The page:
Mapping political ideologies: Wilpert’s dimensions of Integral Politics

by editor

Ken Wilber, in his Foreword to his Volume 8 of The Collected Works of Ken Wilber, has demonstrated the importance of a “Third Way” owing to the practical flaws and incompleteness of the existing political options. Analyzing Wilber’s ideologies, Gregory Wilpert classifies and defines the varied dimensions of existing political ideologies in his essay, “Dimensions of Integral Politics”. Wilpert’s mapping out of political ideologies is based on the general framework of Wilber’s work and constitutes everything from liberal to conservative, individual to collectivist outlook of politics. Below is a gist of the five dimensions of political ideologies as stated by Gregory Wilpert.

First Dimension – Causation: According to Wilpert, “causation” is the first dimension of the existing political ideologies. While one political thought believes the “internal” to be the cause (conservatism), the other vouches on the “external” (liberalism). The view that internal or cultural factors formulate and shape a society has been derived directly from Hegel’s idealism. If such idealism is at one end of the spectrum of first dimension, materialism (as hailed by liberalists) is at the other end of the spectrum.

Second Dimension – Unit of Analysis: Different ideologies promote different units of analyses. However, on the whole, there are only two units of analysis – the individual and the group/collective. In contemporary America, the Democrats follow a materialist approach to social problems, believing in redistribution of wealth or economic resolution of conditions to improve material conditions. The Republicans, on the other hand, have a conservative approach in which they believe the cultural system to be a cause of social problems. Among these, both the liberalists and conservatives have extreme ideologists too. There is tension among two group of liberalists of which one believes the individual is important and his/her integrity is to be maintained and there is the other group which vows by the importance of the collective. Conservatism too has these two divisions.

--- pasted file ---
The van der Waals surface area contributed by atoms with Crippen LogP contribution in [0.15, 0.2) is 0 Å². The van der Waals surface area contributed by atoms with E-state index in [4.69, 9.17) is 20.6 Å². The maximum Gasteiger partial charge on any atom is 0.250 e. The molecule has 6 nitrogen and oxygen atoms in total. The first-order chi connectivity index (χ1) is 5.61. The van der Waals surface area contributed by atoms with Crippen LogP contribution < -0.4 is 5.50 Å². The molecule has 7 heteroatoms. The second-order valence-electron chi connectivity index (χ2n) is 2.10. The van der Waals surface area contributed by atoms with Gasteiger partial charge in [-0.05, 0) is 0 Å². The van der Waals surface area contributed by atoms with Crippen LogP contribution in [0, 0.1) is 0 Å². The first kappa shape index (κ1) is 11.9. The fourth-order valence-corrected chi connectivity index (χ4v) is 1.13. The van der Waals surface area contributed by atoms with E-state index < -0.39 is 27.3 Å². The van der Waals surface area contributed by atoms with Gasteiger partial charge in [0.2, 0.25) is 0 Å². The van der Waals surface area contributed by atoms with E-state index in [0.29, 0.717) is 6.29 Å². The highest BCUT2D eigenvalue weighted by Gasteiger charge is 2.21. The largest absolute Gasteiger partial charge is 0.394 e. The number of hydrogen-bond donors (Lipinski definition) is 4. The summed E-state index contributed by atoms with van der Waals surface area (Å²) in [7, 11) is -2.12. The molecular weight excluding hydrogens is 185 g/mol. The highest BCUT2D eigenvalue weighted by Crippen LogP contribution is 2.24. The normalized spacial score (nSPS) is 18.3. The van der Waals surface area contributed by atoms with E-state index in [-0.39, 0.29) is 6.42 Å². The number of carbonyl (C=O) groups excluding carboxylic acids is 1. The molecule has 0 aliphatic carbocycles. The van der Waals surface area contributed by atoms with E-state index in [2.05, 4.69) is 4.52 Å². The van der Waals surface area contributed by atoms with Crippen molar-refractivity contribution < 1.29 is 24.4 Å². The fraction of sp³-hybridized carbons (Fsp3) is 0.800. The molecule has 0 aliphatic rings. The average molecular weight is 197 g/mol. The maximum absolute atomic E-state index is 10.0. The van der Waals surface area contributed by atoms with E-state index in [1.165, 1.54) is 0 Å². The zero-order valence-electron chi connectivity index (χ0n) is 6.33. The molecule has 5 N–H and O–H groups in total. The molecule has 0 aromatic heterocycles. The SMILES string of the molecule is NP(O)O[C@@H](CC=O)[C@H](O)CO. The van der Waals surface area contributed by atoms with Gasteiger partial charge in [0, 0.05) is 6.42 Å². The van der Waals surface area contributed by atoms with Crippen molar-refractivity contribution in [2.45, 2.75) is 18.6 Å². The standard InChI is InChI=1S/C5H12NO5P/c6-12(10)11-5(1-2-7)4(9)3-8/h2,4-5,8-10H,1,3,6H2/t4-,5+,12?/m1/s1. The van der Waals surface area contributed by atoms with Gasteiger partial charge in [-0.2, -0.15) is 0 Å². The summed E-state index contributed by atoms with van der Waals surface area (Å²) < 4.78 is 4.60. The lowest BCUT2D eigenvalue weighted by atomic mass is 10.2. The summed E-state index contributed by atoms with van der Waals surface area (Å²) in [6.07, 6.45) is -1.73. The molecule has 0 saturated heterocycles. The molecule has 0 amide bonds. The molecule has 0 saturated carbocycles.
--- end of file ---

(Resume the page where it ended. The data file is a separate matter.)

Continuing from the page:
With the above dimensions and the different spectrum of each dimensions established, one can analyze various types of approaches – extreme approach and neo- or ‘back to original form’ approach.  Based on these, we have extreme materialist and extreme idealist approaches.

Extreme materialism: Since materialism thinks that external factors are the root cause of all evils, the economic conditions of the society  are responsible for social welfare or degradation. Considering which, an extreme materialist is anti-capitalist and usually, socialist. An individual materialist outlook will be of anarcho-socialism which sees the individual as the primary unit of analysis. The individual materialist is “anti-state and anti-capitalist”. An extreme collective materialist approach is that of “state socialism” because of its “anti-capitalist” tendencies.

Extreme idealism: Though idealism has nothing against capitalism in terms of ideologies, it is not comfortable with the “greed and individualism” promoted by the ideology. Owing to this, extreme idealism is pro-fascist in its belief that cultural value system needs to be changed in order to  bring about social change. The collective idealist is for social change through some other system than capitalism (in order to maintain cultural order) while the individual idealist is libertine in its anti-statist ideologies. The individual idealist considers individual values to be the cause of problems.